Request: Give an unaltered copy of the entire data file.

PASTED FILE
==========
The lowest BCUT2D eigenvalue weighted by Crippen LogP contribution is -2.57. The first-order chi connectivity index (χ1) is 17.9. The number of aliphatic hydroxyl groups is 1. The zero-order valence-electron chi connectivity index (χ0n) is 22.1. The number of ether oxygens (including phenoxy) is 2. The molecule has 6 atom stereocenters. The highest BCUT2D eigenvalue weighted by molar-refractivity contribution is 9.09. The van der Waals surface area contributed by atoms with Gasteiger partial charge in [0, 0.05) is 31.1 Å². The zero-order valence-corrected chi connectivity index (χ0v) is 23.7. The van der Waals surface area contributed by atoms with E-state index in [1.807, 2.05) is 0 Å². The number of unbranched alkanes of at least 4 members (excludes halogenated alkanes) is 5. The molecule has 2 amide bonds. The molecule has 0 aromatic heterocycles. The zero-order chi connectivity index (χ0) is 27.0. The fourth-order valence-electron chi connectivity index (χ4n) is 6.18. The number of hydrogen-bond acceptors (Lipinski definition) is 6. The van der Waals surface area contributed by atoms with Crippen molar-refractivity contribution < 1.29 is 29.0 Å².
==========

The lowest BCUT2D eigenvalue weighted by Crippen LogP contribution is -2.57. The first-order chi connectivity index (χ1) is 17.9. The number of aliphatic hydroxyl groups is 1. The zero-order valence-electron chi connectivity index (χ0n) is 22.1. The number of ether oxygens (including phenoxy) is 2. The molecule has 6 atom stereocenters. The highest BCUT2D eigenvalue weighted by molar-refractivity contribution is 9.09. The van der Waals surface area contributed by atoms with Gasteiger partial charge in [0, 0.05) is 31.1 Å². The zero-order valence-corrected chi connectivity index (χ0v) is 23.7. The van der Waals surface area contributed by atoms with E-state index in [1.807, 2.05) is 0 Å². The number of unbranched alkanes of at least 4 members (excludes halogenated alkanes) is 5. The molecule has 2 amide bonds. The molecule has 0 aromatic heterocycles. The zero-order chi connectivity index (χ0) is 27.0. The fourth-order valence-electron chi connectivity index (χ4n) is 6.18. The number of hydrogen-bond acceptors (Lipinski definition) is 6. The van der Waals surface area contributed by atoms with Crippen molar-refractivity contribution < 1.29 is 29.0 Å².